S-K Modernization: Two SEC Commissioners Concerned About “Principles-Based” Proposal
Yesterday, SEC Commissioners Rob Jackson & Allison Herren Lee issued a joint statement about the “modernization” amendments to Reg S-K that were proposed several weeks ago. Although they’re in favor of the proposed addition of human capital disclosure requirements, they want to encourage comments on the shift towards principles-based disclosure and the absence of the topic of climate risk. Here’s the body of their statement:
The proposal favors a principles-based approach to disclosure rather than balancing the use of principles with line-item disclosures as investors—the consumers of this information—have advocated. The flexibility offered by principles-based disclosure makes sense in some cases, but the benefits of that flexibility should be carefully weighed against its costs.
One concern with principles-based disclosure is that it gives company executives discretion over what they tell investors. Another is that it can produce inconsistent information that investors cannot easily compare, making investment analysis—and, thus, capital—more expensive. Our concern is that the proposal’s principles-based approach will fail to give American investors the information they need about the companies they own.
For example, the proposal takes a crucial step forward for investors who have long asked for transparency about whether and how public companies invest in the American workforce. But, because it favors flexibility over bright-line rules, the proposal may give management too much discretion—sacrificing important comparability—when describing a company’s investments in its workers.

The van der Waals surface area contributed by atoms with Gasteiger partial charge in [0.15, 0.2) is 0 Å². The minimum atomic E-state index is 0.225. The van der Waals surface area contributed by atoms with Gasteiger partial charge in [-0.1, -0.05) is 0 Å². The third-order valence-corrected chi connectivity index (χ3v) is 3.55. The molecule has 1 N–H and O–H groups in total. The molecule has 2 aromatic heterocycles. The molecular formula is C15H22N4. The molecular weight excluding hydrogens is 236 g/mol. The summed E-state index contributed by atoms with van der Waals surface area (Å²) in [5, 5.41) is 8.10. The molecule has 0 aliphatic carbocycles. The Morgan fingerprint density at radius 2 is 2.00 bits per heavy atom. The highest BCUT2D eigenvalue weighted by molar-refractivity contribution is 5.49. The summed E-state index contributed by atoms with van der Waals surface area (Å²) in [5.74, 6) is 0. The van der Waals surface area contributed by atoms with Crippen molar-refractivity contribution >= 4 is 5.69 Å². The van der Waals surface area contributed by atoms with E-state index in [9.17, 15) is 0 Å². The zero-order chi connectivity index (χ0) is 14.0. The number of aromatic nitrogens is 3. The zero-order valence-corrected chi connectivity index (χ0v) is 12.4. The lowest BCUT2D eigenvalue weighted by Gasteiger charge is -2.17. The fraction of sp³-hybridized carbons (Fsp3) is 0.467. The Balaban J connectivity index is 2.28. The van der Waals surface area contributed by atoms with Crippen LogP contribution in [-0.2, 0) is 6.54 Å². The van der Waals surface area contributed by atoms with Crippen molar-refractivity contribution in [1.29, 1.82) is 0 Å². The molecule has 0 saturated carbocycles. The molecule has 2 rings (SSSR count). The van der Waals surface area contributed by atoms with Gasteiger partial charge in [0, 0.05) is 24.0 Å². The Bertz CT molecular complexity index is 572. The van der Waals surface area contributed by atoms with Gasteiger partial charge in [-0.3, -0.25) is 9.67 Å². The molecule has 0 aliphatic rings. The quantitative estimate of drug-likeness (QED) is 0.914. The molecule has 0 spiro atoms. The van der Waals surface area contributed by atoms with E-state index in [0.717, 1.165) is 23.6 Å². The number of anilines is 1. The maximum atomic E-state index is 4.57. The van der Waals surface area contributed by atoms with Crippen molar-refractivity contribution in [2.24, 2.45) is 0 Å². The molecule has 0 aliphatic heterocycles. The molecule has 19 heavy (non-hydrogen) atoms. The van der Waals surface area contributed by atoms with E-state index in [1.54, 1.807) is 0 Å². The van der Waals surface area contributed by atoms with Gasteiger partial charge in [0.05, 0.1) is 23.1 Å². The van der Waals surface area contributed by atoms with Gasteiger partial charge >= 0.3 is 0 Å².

That’s why investors representing trillions of dollars, and our Investor Advisory Committee, have urged the SEC to require specific, detailed disclosures reflecting the importance of human capital management to the bottom line. We hope that commenters will make sure we get this balance right by letting us know what, if any, specific measures would be useful for investors.
Additionally, the proposal does not seek comment on whether to include the topic of climate risk in the Description of Business under Item 101. Estimates of the scale of that risk vary, but what is clear is that investors of all kinds view the risk as an important factor in their decision-making process. Yet it remains tough for investors to obtain useful climate-related disclosure. One argument against mandating such disclosure is that climate risk is too difficult to quantify with acceptable accuracy. Whatever one thinks about disclosure of climate risk, research shows that we are long past the point of being unable to meaningfully measure a company’s sustainability profile.
For example, recent work shows that some sustainability measures reveal material information to the market. Despite early skepticism about the utility of those measures, recent efforts to refine them through engagement with issuers and investors have borne real fruit. We hope commenters will weigh in as to whether and how this topic should be included in a final rule. In addition, to the extent the SEC may consider whether and how additional rules should be updated to provide more transparency on climate risk, we hope commenters will provide data and analysis to help guide that important work.
-Liz Dunshee, TheCorporateCounsel.net August 28, 2019
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